The bright green squeak and crack as the leaf is pulled from its staunch stalk never leaves me indifferent, especially when it’s being done in the name of a meal which I’m about to enjoy. The house was surrounded by them, so we never cooked too little. In fact, we always ended up with enough sukuma to feed the both of us for 2 days, or us and our friends and neighbours for one satisfying meal.
Maybe it’s not the leaf itself, but the mix of it with onions, tomatoes and ample seasoning which we added to it during the preparation. The leaf is the sturdy vehicle for other, familiar tastes which almost everyone, be they Kenyan Tanzanian, European, or nomadic, know and love. Whichever way I looked at it, I would have been happy eating it every day.
My Kenyan friends couldn’t understand me. Though they tolerated it as an accompaniment every now and again when it really was the inevitable choice of greens to accompany a roast chicken or beef stew, they would never choose it given other possibilities.
They had grown up in Nairobi suburbs being forced to eat sukuma wiki all week, and so it could rightly have just been called ‘all wiki’. They couldn’t even bring themselves to laugh about it, as it conjured up memories of harder times when there weren’t any other options of foodstuffs. It was either sukuma, or nothing.
The next day I wanted fish with my sukuma. Despite living by lake Victoria, it was surprisingly difficult to get fresh, whole fish cooked on demand. The last time I had gone to the fish market to pick myself up a portion of the day’s catch I realized that it was the fishermen’s day off, so I ate my sukuma alone.
That day, I went to one of my favourite hangouts, a pub-cum-restaurant, where the fish and the pork were both succulent, fresh, tasty and cheap, and the music was cheesy and consistent. When my tilapia came, with a side of sukuma and a satellite dish-sized plate of chips, I loosened my belt and prepared for the gastronomic onslaught. I was elevated a little closer to heaven with each bite of tender fish and salty sukuma.
My return to Europe just one week later brought me back down with a thud. At the supermarket I scoured the aisles looking for sukuma and asking the shop assistants if they could help me, only to be laughed at, and at one point even told by a Kenyan shop assistant “You can’t find that here my dear, here we have all of the good veg, no sukuma!”
At the fish counter the tilapia they had was dissected into bland, limp fillets which were barely recognizable, and they didn’t carry the traces of a lifetime spent in Lake Victoria, they barely remembered their brief cultivation in artificial fish farms.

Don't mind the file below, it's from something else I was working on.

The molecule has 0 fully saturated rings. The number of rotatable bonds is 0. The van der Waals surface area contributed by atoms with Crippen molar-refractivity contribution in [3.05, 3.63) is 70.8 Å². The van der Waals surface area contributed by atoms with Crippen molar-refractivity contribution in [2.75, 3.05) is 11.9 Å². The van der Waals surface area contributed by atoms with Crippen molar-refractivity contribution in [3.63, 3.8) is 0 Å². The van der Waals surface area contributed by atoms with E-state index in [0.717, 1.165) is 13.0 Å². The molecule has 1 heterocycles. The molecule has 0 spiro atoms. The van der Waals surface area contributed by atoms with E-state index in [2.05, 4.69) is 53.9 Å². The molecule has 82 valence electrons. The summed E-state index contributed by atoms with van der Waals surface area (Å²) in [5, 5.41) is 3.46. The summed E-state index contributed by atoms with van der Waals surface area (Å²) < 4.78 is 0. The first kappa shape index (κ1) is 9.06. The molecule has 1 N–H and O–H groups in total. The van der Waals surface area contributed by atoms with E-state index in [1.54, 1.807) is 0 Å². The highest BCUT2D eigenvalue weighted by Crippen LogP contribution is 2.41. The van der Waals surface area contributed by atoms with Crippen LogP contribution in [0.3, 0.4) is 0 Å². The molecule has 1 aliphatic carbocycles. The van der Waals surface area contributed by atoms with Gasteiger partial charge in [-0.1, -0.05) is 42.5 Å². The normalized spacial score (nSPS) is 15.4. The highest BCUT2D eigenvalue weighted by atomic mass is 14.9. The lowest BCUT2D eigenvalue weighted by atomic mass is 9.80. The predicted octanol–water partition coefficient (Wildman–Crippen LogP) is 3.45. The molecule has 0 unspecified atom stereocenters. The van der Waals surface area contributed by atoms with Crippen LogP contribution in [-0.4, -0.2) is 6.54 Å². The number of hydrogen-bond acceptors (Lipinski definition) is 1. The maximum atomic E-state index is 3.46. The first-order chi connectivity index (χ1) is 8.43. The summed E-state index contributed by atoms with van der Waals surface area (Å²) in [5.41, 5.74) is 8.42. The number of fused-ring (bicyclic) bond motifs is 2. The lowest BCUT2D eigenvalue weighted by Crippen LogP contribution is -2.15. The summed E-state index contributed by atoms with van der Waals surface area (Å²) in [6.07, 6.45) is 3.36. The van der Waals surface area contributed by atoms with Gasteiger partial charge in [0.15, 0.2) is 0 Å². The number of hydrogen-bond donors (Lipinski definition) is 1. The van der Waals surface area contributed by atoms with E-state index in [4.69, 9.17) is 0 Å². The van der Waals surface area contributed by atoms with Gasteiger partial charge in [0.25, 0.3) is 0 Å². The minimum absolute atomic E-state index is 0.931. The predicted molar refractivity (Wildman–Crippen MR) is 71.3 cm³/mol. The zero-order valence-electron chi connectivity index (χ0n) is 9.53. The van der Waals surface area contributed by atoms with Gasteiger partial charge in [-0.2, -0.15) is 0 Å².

Although it is a delicate-fleshed fish with a mild taste that lends itself well to most fish-based dishes, the tilapia fish is often rejected by the European market and is therefore not always the easiest to come by. It has one of the lowest import duty fees of all fish in the UK, and is also being increasingly produced in the south of the country, using artificial heat, or underground heated pools to grow them. Tilapia can grow to full size in just six months, allowing professionals to cash in in a flash.
But what do the East Africans of Europe do to satisfy the same cravings that I have? All too often they have to find alternatives. As with any migration, it leads to compromises and denial of certain key aspects of your roots. Chapatis you can cook at home, pineapples you can find in the supermarket (though they’re far blander and dryer than the home-grown varieties), but there’s no iconic ginger ale and sadly very little goat to be found, other than wandering the countryside.
Adjusting to a new country’s culinary customs is one of the hardest aspects of leaving your homeland and saying goodbye to the things you hold dear. Of course, financial struggles, discrimination, saying goodbye to loved ones and day-to-day difficulties outweigh this in importance, but not having your traditional foodstuffs can be one of the most all-invading and personal struggles, and one which brings together diaspora communities with the greatest fervor.
European and American expats in Africa often bulk-buy their favourite jams and cheeses on trips back home to last them the few months between trips, or make arrangements with luxury goods suppliers in nearby cities, but this isn’t always so easy to achieve when sitting on the other side of the migratory super highway.
Africans in Europe struggle to acquire home comforts in large quantities and there is a much smaller, less flourishing market for such trade. In London you can find ugali flour in certain specialist shops, but if you live in the north of the country you might have to make do with potatoes.
The system is one step short of asking for visas for food items, what with the amount of hurdles you have to jump through to bring edible goods in and out of certain countries.
As far as I know there’s only one true East African restaurant in the capital of the United Kingdom, which is a frightful statistic when considered in light of the fact that more than 200,000 Kenyans alone live in England (with the highest concentration being in the capital).
East Africa holds the secrets of an internationally unexploited cuisine, which remains a mystery to many. Tourists arrive in Kenya or Tanzania and almost without fail ask “So what’s the food like here?”
And often, though thankfully not in every case, “Do you eat, like, elephants and stuff?”
Certain chefs and independent restaurants are introducing East African ingredients or features to their menus, but there are very few examples of the area’s cooking traditions being pushed to the fore, and so the lack of native ingredients will continue until somebody says ‘enough is enough! Bring me some Lake Victoria tilapia and a bunch of sukuma wiki before I starve!’